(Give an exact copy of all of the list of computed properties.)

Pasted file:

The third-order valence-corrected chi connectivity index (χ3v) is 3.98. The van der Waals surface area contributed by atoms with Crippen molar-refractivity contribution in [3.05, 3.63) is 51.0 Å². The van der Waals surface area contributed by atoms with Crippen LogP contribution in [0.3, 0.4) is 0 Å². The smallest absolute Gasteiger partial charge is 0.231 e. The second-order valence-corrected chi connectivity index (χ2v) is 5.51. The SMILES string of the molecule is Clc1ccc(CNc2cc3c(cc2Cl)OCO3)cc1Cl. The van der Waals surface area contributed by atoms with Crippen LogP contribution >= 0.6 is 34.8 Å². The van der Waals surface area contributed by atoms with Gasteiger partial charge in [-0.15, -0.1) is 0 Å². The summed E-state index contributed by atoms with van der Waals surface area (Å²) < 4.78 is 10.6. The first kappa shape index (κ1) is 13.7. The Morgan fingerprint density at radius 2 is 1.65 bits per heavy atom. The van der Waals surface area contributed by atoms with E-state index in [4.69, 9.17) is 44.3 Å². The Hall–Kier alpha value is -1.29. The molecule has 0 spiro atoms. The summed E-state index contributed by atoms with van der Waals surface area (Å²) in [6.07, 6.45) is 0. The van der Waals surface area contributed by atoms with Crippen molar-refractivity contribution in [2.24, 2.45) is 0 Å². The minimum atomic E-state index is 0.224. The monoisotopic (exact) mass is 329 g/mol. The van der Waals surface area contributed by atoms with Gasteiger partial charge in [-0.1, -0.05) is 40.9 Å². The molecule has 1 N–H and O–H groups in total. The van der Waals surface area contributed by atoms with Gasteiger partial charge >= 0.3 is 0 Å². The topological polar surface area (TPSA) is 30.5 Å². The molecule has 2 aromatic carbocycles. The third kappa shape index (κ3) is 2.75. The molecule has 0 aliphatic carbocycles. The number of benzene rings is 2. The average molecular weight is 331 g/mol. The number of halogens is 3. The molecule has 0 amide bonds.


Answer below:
The third-order valence-corrected chi connectivity index (χ3v) is 3.98. The van der Waals surface area contributed by atoms with Crippen molar-refractivity contribution in [3.05, 3.63) is 51.0 Å². The van der Waals surface area contributed by atoms with Crippen LogP contribution in [0.3, 0.4) is 0 Å². The smallest absolute Gasteiger partial charge is 0.231 e. The second-order valence-corrected chi connectivity index (χ2v) is 5.51. The SMILES string of the molecule is Clc1ccc(CNc2cc3c(cc2Cl)OCO3)cc1Cl. The van der Waals surface area contributed by atoms with Crippen LogP contribution >= 0.6 is 34.8 Å². The van der Waals surface area contributed by atoms with Gasteiger partial charge in [-0.15, -0.1) is 0 Å². The summed E-state index contributed by atoms with van der Waals surface area (Å²) < 4.78 is 10.6. The first kappa shape index (κ1) is 13.7. The Morgan fingerprint density at radius 2 is 1.65 bits per heavy atom. The van der Waals surface area contributed by atoms with E-state index in [4.69, 9.17) is 44.3 Å². The Hall–Kier alpha value is -1.29. The molecule has 0 spiro atoms. The summed E-state index contributed by atoms with van der Waals surface area (Å²) in [6.07, 6.45) is 0. The van der Waals surface area contributed by atoms with Crippen molar-refractivity contribution in [2.24, 2.45) is 0 Å². The minimum atomic E-state index is 0.224. The monoisotopic (exact) mass is 329 g/mol. The van der Waals surface area contributed by atoms with Gasteiger partial charge in [-0.1, -0.05) is 40.9 Å². The molecule has 1 N–H and O–H groups in total. The van der Waals surface area contributed by atoms with Gasteiger partial charge >= 0.3 is 0 Å². The topological polar surface area (TPSA) is 30.5 Å². The molecule has 2 aromatic carbocycles. The third kappa shape index (κ3) is 2.75. The molecule has 0 aliphatic carbocycles. The number of benzene rings is 2. The average molecular weight is 331 g/mol. The number of halogens is 3. The molecule has 0 amide bonds.